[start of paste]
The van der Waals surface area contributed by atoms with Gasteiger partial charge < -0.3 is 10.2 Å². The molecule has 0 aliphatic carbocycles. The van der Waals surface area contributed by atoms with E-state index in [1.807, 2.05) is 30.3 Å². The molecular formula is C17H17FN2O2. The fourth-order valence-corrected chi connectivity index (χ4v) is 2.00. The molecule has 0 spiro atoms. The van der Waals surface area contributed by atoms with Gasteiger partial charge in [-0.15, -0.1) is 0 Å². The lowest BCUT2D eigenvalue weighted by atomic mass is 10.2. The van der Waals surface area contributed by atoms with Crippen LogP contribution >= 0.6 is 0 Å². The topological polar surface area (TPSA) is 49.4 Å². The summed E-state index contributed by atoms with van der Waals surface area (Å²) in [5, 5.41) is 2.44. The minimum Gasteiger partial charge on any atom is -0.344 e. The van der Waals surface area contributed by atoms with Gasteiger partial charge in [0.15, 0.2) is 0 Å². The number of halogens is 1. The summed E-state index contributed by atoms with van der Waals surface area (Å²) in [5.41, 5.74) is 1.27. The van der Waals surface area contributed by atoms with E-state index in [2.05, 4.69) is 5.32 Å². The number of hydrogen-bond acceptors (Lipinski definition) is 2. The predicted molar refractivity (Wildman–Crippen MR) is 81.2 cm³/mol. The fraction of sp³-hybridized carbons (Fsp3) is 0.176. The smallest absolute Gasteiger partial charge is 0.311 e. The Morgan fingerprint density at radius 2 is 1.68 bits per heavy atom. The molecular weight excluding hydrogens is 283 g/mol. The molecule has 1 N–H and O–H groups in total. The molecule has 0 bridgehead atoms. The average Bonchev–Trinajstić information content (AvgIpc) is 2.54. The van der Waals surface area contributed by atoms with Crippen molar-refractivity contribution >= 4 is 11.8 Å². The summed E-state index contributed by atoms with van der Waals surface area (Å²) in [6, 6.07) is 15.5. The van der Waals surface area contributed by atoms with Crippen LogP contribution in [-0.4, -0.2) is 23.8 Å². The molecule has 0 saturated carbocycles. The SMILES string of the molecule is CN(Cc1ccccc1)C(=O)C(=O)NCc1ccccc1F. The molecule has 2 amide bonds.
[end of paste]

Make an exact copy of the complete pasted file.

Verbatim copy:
The van der Waals surface area contributed by atoms with Gasteiger partial charge < -0.3 is 10.2 Å². The molecule has 0 aliphatic carbocycles. The van der Waals surface area contributed by atoms with E-state index in [1.807, 2.05) is 30.3 Å². The molecular formula is C17H17FN2O2. The fourth-order valence-corrected chi connectivity index (χ4v) is 2.00. The molecule has 0 spiro atoms. The van der Waals surface area contributed by atoms with Gasteiger partial charge in [-0.15, -0.1) is 0 Å². The lowest BCUT2D eigenvalue weighted by atomic mass is 10.2. The van der Waals surface area contributed by atoms with Crippen LogP contribution >= 0.6 is 0 Å². The topological polar surface area (TPSA) is 49.4 Å². The summed E-state index contributed by atoms with van der Waals surface area (Å²) in [5, 5.41) is 2.44. The minimum Gasteiger partial charge on any atom is -0.344 e. The van der Waals surface area contributed by atoms with Gasteiger partial charge in [0.15, 0.2) is 0 Å². The number of halogens is 1. The summed E-state index contributed by atoms with van der Waals surface area (Å²) in [5.41, 5.74) is 1.27. The van der Waals surface area contributed by atoms with E-state index in [2.05, 4.69) is 5.32 Å². The number of hydrogen-bond acceptors (Lipinski definition) is 2. The predicted molar refractivity (Wildman–Crippen MR) is 81.2 cm³/mol. The fraction of sp³-hybridized carbons (Fsp3) is 0.176. The smallest absolute Gasteiger partial charge is 0.311 e. The Morgan fingerprint density at radius 2 is 1.68 bits per heavy atom. The molecular weight excluding hydrogens is 283 g/mol. The molecule has 1 N–H and O–H groups in total. The molecule has 0 bridgehead atoms. The average Bonchev–Trinajstić information content (AvgIpc) is 2.54. The van der Waals surface area contributed by atoms with Crippen molar-refractivity contribution >= 4 is 11.8 Å². The summed E-state index contributed by atoms with van der Waals surface area (Å²) in [6, 6.07) is 15.5. The van der Waals surface area contributed by atoms with Crippen LogP contribution in [-0.4, -0.2) is 23.8 Å². The molecule has 0 saturated carbocycles. The SMILES string of the molecule is CN(Cc1ccccc1)C(=O)C(=O)NCc1ccccc1F. The molecule has 2 amide bonds.